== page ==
Elisabeth Elliot, The Mark of a Man (Grand Rapids: Revell, 1981), 190 pp.
Reviewed by Joel Thiessen (Springdale, AR)
In this book, the author presents a Christian view of masculinity. Written as advice for her nephew, Pete, the book is mainly directed at young unmarried men, but the truths she writes about are timeless and necessary for Christians of all ages. Looking at the ultimate example of masculinity – the Lord Himself – she details the qualities of manliness, including responsibility, sacrifice, courage, obedience, initiative, forgiveness and endurance.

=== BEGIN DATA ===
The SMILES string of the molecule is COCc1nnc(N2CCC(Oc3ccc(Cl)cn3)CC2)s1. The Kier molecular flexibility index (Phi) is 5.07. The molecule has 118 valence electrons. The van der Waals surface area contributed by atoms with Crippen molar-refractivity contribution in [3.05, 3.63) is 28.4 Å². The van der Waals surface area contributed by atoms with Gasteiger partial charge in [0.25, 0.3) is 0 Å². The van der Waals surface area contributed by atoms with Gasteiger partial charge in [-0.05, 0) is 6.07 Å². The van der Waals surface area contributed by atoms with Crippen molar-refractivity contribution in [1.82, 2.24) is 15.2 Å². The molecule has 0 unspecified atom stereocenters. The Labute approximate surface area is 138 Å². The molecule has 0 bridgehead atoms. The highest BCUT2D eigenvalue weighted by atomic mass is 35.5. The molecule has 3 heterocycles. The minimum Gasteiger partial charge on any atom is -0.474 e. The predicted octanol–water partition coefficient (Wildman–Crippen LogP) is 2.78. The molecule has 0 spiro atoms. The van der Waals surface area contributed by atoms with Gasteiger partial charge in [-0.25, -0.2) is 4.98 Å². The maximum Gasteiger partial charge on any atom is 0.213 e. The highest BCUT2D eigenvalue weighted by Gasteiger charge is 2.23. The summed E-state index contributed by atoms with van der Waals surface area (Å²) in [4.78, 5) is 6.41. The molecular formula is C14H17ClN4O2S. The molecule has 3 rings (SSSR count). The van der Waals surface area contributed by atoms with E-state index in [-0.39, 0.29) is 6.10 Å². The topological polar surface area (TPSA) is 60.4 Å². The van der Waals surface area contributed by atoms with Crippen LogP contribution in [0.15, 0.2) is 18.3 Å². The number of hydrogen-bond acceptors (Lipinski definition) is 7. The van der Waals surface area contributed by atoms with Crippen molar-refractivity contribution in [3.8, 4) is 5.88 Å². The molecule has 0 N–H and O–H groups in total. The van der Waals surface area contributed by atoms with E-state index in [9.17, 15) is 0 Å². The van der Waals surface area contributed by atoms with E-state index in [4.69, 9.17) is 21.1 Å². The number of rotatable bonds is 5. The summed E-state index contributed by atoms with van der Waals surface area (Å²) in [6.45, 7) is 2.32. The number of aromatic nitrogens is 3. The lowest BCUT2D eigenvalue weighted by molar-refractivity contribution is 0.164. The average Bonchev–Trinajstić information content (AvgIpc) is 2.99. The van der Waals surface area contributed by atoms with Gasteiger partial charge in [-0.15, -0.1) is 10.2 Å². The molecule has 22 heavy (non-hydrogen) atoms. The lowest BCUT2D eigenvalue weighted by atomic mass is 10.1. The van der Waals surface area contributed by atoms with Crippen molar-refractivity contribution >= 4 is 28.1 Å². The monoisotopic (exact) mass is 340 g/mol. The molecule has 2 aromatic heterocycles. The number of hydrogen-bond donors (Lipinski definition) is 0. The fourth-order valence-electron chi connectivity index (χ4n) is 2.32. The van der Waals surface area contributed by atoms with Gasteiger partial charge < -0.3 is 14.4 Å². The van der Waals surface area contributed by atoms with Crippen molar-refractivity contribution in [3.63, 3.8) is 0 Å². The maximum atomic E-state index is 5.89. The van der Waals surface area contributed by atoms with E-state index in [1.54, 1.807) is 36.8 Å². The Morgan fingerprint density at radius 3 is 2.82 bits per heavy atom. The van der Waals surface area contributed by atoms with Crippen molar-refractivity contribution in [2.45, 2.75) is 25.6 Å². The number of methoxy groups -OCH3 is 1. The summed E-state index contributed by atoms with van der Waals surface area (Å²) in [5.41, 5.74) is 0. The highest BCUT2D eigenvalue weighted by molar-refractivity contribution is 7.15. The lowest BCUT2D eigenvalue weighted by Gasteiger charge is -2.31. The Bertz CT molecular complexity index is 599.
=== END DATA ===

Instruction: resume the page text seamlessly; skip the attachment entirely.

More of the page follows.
As she approaches the subject of masculinity, she contrasts it with femininity. After citing ways that males and females are equal, she goes into detail about the fundamental differences that God has created between them. We are made to see how these differences are a mystery and “too wonderful for us” (Pro 30:18). They are designed by God and used to display beautiful variety in His creation. He has also defined roles in accordance with these distinctions. These are crucial truths that we need to be reminded of when we are surrounded by a humanistic world view that confuses equality with interchangeability, tries to minimize or hide the distinctions that God created, and regards roles as antiquated. Elisabeth Elliot skillfully brings out how equality does not mean interchangeability and that distinction in roles does not indicate a difference in value. Instead, roles are part of the divine order to which we should submit. What a mess we make when we do not follow the order God has given.